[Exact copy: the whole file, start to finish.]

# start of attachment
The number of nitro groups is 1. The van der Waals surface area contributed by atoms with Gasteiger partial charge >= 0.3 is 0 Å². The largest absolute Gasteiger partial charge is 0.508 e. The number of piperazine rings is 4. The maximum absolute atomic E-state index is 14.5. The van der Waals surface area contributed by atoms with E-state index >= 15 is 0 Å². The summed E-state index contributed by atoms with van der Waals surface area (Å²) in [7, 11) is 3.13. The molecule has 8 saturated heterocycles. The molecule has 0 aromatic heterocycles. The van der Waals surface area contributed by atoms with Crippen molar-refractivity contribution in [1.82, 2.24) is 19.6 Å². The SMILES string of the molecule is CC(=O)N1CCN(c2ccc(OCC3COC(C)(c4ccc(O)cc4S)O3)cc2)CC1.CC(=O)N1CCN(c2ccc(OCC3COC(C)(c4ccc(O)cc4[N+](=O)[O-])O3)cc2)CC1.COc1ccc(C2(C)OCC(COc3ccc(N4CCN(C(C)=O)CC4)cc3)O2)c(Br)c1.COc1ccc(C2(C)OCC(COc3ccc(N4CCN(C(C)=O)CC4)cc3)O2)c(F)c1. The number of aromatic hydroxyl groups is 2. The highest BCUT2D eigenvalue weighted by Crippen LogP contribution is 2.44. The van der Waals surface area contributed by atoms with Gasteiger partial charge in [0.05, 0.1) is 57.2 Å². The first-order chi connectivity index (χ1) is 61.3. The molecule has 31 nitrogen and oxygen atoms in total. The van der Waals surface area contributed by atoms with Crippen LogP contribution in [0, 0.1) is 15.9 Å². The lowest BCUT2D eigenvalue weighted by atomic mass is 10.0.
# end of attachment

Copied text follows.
The number of nitro groups is 1. The van der Waals surface area contributed by atoms with Gasteiger partial charge >= 0.3 is 0 Å². The largest absolute Gasteiger partial charge is 0.508 e. The number of piperazine rings is 4. The maximum absolute atomic E-state index is 14.5. The van der Waals surface area contributed by atoms with E-state index >= 15 is 0 Å². The summed E-state index contributed by atoms with van der Waals surface area (Å²) in [7, 11) is 3.13. The molecule has 8 saturated heterocycles. The molecule has 0 aromatic heterocycles. The van der Waals surface area contributed by atoms with Crippen molar-refractivity contribution in [1.82, 2.24) is 19.6 Å². The SMILES string of the molecule is CC(=O)N1CCN(c2ccc(OCC3COC(C)(c4ccc(O)cc4S)O3)cc2)CC1.CC(=O)N1CCN(c2ccc(OCC3COC(C)(c4ccc(O)cc4[N+](=O)[O-])O3)cc2)CC1.COc1ccc(C2(C)OCC(COc3ccc(N4CCN(C(C)=O)CC4)cc3)O2)c(Br)c1.COc1ccc(C2(C)OCC(COc3ccc(N4CCN(C(C)=O)CC4)cc3)O2)c(F)c1. The number of aromatic hydroxyl groups is 2. The highest BCUT2D eigenvalue weighted by Crippen LogP contribution is 2.44. The van der Waals surface area contributed by atoms with Gasteiger partial charge in [0.05, 0.1) is 57.2 Å². The first-order chi connectivity index (χ1) is 61.3. The molecule has 31 nitrogen and oxygen atoms in total. The van der Waals surface area contributed by atoms with Crippen LogP contribution in [0, 0.1) is 15.9 Å². The lowest BCUT2D eigenvalue weighted by atomic mass is 10.0.